Judging from the first canning-equipment display I’ve ever seen at my local health-food store, home canning is undergoing a revival. Let us not forget, though, that long before Ball and Kerr were churning out jars, food preservation was a common practice.  Traditional cultures all over the world preserved much of the food needed for the winter through lactic-acid fermentation.  Sauerkraut, kimchi, grape leaves, cucumbers, turnips, green tomatoes, peppers, corn, and many, many more vegetables were commonly preserved through this process.    

Of all methods of preserving, lacto-fermentation is the most magical.  At its simplest, it is just vegetables and salt.  This provides the right conditions for nature to take its course.  The salt slows the decomposition of the vegetables briefly until the sugars in the vegetables are broken down by friendly lactobacilli and converted into lactic acid to preserve the vegetables for many months.

Thinking about real, lacto-fermented pickles makes my mouth water.  There is no substitute for their complex and nuanced taste.  I was born into sweet pickle territory, however, and grew up on bread and butters and apple cider vinegar-y okra pickles. Though delicious as well, that’s not what I am talking about here.  Here we are talking about the artisanal crafted, slightly unpredictable, real thing.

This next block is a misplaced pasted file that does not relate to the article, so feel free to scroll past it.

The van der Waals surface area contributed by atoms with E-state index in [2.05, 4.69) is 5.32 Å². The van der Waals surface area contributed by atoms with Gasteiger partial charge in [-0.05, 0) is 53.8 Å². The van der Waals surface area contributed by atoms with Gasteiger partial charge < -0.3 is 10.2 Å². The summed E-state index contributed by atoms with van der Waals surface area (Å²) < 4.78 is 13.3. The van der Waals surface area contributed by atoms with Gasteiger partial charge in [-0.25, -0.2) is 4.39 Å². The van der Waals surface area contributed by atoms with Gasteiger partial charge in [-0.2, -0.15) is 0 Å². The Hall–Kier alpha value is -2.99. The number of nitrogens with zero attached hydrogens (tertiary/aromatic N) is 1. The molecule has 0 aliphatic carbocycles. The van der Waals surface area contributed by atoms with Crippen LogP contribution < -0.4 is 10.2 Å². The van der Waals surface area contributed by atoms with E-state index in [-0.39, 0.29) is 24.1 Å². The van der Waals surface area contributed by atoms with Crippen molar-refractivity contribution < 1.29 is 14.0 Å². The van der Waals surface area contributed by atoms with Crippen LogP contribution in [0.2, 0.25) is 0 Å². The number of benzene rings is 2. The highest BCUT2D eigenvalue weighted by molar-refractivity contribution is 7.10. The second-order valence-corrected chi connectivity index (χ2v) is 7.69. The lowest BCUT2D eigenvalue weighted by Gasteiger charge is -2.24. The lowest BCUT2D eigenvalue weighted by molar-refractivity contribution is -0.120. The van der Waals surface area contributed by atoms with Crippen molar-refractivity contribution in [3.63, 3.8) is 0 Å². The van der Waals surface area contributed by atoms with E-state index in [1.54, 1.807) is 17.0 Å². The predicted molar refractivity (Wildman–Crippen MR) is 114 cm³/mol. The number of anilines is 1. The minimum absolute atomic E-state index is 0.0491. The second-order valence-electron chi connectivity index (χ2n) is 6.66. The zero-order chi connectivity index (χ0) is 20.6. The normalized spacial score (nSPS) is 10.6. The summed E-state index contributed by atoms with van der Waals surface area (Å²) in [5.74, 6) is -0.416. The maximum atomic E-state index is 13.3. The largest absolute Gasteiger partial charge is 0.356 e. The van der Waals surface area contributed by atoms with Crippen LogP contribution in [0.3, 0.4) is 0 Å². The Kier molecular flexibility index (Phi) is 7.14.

My first encounter with real, garlicky, brined pickles was at the all-you-can-eat pickle bars of Jewish delis.  Since then, my love of pickles has led me on pickle eating field trips to the Russian community of Brighton Beach, Brooklyn, where they serve massive slabs of whole pickled watermelon, to Japan, where I ate pickled umeboshi plum, daikon radish and burdock root for breakfast alongside bowls of rice and miso soup.  I’ve also discovered some hidden fermenting traditions in my own region as well, such as the Appalachian tradition of pickling whole ears of corn on the cob, which has roots in Native American food ways, and the grape leaf pickles found around Winston-Salem, N.C., most likely connected to the Moravian settlement there.